War of the Rebellion: Serial 058 Page 0281 Chapter XLIV. CORRESPONDENCE, ETC.-UNION.

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All the powers of earth cannot restore to them their slaves, any more than their dead grandfathers. Next year their lands will be taken, for in war we can taken them, and rightfully,too, and in another year they may beg in vain for their lives. A people who will persevere in war beyond a certain limit ought to know the consequences. Many, many peoples with less pertinacity have been wiped out of national existence.

My own belief is, even now the non-slave holding classes of the South are alienating from their associates in war. Already I hear crimination. Those who have property left should take warning in time.

Since I have come down here I have seen many Southern planters who now hire their negroes and acknowledge that they could part in peace. They now see that we are bound together as one nation by indissoluble ties, and that any interest or any people that set themselves up in antagonism to the nation must perish. Whilst I would not remit one jot or tittle of our nation's right in peace or war, I do make allowances for past political errors and prejudices. Our national Congress and supreme courts are the proper avenues on which to discuss conflicting opinions, and not the battle-field. You may not hear from me again, and if you think it will do any good, call some of the better people together and explain these, my views. You may even read to them this letter and let them use it so as to prepare them for my coming.

To those who submit to the rightful law and authority all gentleness and forbearance; but to the petulant and persistent secessionists, why, death is mercy, and the quicker he or she is disposed of the better. Saton and the rebellious saints of Heaven were allowed a continuous existence in hell merely to swell their just punishment. To such as would rebel against a Government so mild and just as ours was in peace, a punishment equal would not be unjust.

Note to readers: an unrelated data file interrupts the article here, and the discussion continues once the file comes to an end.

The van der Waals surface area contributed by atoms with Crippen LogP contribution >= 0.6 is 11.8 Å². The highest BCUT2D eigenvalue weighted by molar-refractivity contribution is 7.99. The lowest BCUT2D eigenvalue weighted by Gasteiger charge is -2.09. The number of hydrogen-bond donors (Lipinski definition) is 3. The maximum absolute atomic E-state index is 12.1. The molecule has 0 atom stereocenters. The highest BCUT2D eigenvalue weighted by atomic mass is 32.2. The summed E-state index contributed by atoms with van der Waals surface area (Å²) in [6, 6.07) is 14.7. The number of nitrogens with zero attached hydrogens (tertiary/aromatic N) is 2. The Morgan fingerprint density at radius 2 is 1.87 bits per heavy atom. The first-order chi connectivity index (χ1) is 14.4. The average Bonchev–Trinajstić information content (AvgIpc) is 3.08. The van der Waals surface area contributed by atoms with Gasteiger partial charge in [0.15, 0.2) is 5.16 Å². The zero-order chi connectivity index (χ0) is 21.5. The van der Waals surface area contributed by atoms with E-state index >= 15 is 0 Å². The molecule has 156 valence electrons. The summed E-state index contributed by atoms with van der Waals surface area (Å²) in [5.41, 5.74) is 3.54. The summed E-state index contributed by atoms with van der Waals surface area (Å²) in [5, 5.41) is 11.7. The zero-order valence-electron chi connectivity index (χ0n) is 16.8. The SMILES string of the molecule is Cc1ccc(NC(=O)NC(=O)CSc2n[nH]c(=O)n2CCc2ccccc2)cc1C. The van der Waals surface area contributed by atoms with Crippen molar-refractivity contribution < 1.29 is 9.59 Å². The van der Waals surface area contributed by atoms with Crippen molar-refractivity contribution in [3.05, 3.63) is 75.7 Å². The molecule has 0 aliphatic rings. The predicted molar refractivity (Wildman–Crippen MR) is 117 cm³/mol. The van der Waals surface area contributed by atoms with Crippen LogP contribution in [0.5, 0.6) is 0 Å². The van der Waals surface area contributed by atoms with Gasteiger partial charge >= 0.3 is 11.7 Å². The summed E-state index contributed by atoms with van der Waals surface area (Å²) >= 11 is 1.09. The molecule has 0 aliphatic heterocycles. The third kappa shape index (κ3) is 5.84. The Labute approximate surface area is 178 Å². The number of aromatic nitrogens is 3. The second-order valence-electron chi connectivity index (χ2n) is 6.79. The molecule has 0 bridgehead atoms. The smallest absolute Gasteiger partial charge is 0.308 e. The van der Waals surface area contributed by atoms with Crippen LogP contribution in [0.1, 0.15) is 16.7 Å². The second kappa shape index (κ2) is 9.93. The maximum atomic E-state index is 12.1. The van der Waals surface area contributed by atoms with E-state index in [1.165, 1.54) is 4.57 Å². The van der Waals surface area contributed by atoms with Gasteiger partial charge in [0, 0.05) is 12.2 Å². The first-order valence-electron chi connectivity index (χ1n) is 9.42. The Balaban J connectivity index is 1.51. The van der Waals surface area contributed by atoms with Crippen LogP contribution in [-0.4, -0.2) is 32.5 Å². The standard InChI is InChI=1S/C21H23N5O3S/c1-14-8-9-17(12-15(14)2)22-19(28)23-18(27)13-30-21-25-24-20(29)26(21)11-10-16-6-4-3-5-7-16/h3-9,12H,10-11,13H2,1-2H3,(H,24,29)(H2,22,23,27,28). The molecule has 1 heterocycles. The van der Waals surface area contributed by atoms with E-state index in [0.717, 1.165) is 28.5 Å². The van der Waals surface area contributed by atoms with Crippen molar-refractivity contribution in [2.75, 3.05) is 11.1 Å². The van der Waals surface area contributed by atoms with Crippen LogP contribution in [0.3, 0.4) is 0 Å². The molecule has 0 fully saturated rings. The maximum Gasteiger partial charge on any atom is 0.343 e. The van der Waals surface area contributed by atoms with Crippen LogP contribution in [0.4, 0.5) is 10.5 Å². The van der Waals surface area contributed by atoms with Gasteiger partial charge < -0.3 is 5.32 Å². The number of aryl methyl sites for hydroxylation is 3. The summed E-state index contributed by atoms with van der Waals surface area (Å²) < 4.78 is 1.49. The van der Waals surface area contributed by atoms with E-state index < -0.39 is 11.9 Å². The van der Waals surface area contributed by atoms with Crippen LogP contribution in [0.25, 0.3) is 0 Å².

We are progressing well in this guarter, though I have not changed my opinion, that although we may soon assume the existence of murder, and robbery will cease to afflict this region of country.

Truly, your friend,


Major-General, Commanding.



Numbers 31.

January 31, 1864.

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II. Brigadier General J. D. Cox, commanding Twenty-third Army Corps, will, at 7 a. m. to-morrow, the 1st proximo, send one brigade of that corps by the Strawberry Plains road to Flat Creek, and cover the railroad train while conveying lumber from that vicinity to Knoxville, Tenn. After the train has been safely loaded and sent to the latter place the brigade will return to its former camp.

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By command of Major-General Foster:


Assistant Adjutant-General.